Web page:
I bought the Steam version of Bethesda’s The Elder Scrolls V: Skyrim and played as a female Nord warrior named Amenia. I spent over 275 hours in Skyrim and finished my experience at level 52. I used a series of custom made warhammers throughout the campaign, and my traveling NPC companion was Lydia, another Nord warrior. Here’s a few quick thoughts on the game.
The Look – With Skyrim, Bethesda’s introduces us to its new “Creation” engine. I played the game on a Intel Core i7 2600K CPU and MSI Radeon 6950 GPU with all settings at max and it looked absolutely fantastic – far better than than the Fallout 3 series based on their previous Gamebryo engine.
The Expanse – Sweeping vistas, spacious skys…, whatever. This game is big, crazy big. Wandering through its vastness reminded me each time I departed Whiterun, my “base camp” for most of the campaign, just how open this game feels and how insignificant I was. It’s really the world of Skyrim itself that’s the star of the show.
The Quests – Skyrim offers hundreds of quests, generally sorted by where they are assigned or by which faction assigns them. The Daedric quests were among my favorites, and just evil enough to make me reach for my moral compass each time I did one.
The Combat – The first-person combat has significantly improved over the Oblivion and the Fallout 3 series. Mechanics of swinging melee weapons was noticeably better; movement much more fluid.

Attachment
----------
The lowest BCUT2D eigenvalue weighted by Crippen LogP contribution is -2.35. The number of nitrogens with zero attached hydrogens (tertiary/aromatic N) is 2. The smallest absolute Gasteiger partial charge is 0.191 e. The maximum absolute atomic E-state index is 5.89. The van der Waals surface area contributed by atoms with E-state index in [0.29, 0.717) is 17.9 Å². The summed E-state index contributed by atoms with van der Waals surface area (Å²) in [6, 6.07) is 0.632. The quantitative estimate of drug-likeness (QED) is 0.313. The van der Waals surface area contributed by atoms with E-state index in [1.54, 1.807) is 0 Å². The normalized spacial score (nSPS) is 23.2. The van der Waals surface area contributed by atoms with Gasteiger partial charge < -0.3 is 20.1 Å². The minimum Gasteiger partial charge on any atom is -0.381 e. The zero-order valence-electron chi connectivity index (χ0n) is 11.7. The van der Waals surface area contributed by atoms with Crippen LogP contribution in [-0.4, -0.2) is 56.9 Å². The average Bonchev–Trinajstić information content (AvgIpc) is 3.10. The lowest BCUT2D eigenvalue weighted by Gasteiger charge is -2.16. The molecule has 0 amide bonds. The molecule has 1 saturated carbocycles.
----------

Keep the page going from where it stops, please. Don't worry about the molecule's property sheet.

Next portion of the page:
The Draugr – Perhaps one knock on Skyrim is the limited variety of enemies in the various “dungeons.” Take the Draugr for example, undead Nordic warriors who were once residents of Skyrim. You couldn’t sling a dead…well, Draugr without another hitting one. They seemed to be present in every cave and cranny I entered. While the Draugr Lords were challenging, particularly in numbers, the rank and file ones were little more than hammer fodder.
The Dragons – Um, yeah, about those guys. Perhaps my years of playing D&D tainted my view of these mystical creatures, but at least there you knew you were going to have your hands full when you met one. In Skyrim? They go down like chumps. Very disappointing.
The Decision – Nord or Imperial? In truth, I’m not sure why Bethesda created this quest line. It had no bearing on the main quest and no matter which side you chose, was immaterial to the outcome of the game, or with your interaction with the locals. Again, disappointing.
Ever use a bellow? – Sure you can buy your weapons, and maybe you’ll happen upon a nice one, but the best ones are those you create and enchant yourself. I recommend pumping skill points into Smithing and Enchanting early and often.